Lawn & Garden Lawn Care

This Lawn Fungus Might Be Lurking Beneath the Snow in Your Yard

Restore your lawn from the ugly effects of snow mold—and boost its resistance to further attacks.
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How to Prevent and Treat Snow Mold in the Lawn

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After a long winter, the return of songbirds and colorful splashes of early blooming bulbs are welcome signs of spring, but other signs are not as welcome. Snow mold, so called because it thrives under a layer of snow and isn’t noticed until spring, is a lawn fungus that results in patches of dead grass in an otherwise healthy lawn. Not only unsightly, snow mold fungi can trigger allergies and asthma attacks in people. If your grass was lush and green last fall, but dead spots are visible when warmer temps arrive, your lawn is a victim of snow mold. Ahead, you’ll learn what causes snow mold, how to treat it, and how to reduce the risk of recurrence so you can bring your lawn back to life.

Making Sense of Snow Mold

Pink snow mold (Microdochium nivale) and gray snow mold (Typhula incarnata) are caused by freeze-tolerant fungi that can grow on all types of lawn grasses in regions subject to cold, wet, and snowy winters. These two types of fungi that trigger snow mold are present in virtually all soil, but the damage they cause is slightly different.

How to Recognize and Treat Snow Mold in the Lawn
  • Gray snow mold, identified by dead patches with a light gray or whitish “bleached” appearance, is often found on the portion of the lawn beneath large snow drifts. The drifts melt more slowly than the surrounding snow, so the grass beneath them remains soggy and wet, promoting mold growth. Gray snow mold patches are irregularly shaped and can be a couple of inches in diameter or a few feet across. While gray snow mold can kill the roots of the grass if the soil remains wet for months, in most cases, it kills only the surface blades, and grass will often regrow from the roots when the weather warms.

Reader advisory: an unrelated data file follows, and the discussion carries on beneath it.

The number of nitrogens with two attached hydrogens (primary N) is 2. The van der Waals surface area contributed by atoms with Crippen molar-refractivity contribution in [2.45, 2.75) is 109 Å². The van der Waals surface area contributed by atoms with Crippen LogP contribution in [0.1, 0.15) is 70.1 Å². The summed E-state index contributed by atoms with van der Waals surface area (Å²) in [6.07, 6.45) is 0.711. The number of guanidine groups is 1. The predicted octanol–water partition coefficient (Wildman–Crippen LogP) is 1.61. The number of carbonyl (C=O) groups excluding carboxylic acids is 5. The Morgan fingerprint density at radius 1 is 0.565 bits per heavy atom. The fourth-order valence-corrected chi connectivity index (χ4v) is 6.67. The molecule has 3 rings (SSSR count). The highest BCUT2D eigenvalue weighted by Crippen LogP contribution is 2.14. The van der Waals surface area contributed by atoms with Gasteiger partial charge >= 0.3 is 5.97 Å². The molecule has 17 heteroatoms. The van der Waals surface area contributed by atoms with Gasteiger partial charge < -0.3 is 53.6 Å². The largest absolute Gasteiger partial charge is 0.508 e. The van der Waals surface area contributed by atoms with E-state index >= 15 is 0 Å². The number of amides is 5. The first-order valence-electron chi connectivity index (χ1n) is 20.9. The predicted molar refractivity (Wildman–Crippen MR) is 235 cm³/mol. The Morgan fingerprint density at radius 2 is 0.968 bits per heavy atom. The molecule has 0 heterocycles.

• Pink snow mold kills not just blades of grass but also its roots, resulting in circular dead patches with pinkish or rust-colored borders. Pink snow mold can begin to grow any time the grass is cold and wet (around 40 degrees Fahrenheit, or lower), either during a long wet spring or an especially wet fall. When pink snow mold starts to grow in the fall, it can thrive all winter under a layer of snow, resulting in widespread damage to the grass. Patches caused by pink snow mold are typically less than 12 inches in diameter, but numerous patches may appear across the lawn. The grass will not regrow in patches caused by pink snow mold.

Tracking Snow Mold Triggers

While all lawns in areas that experience cold winters can develop snow mold, certain factors can put your grass at increased risk:

How to Prevent and Treat Snow Mold in the Lawn
  • When an early snow occurs, it melts quickly because the before the ground is still relatively warm. This traps moisture at the soil’s surface, keeping grass soggy and cold and creating the perfect environment for snow mold to start growing.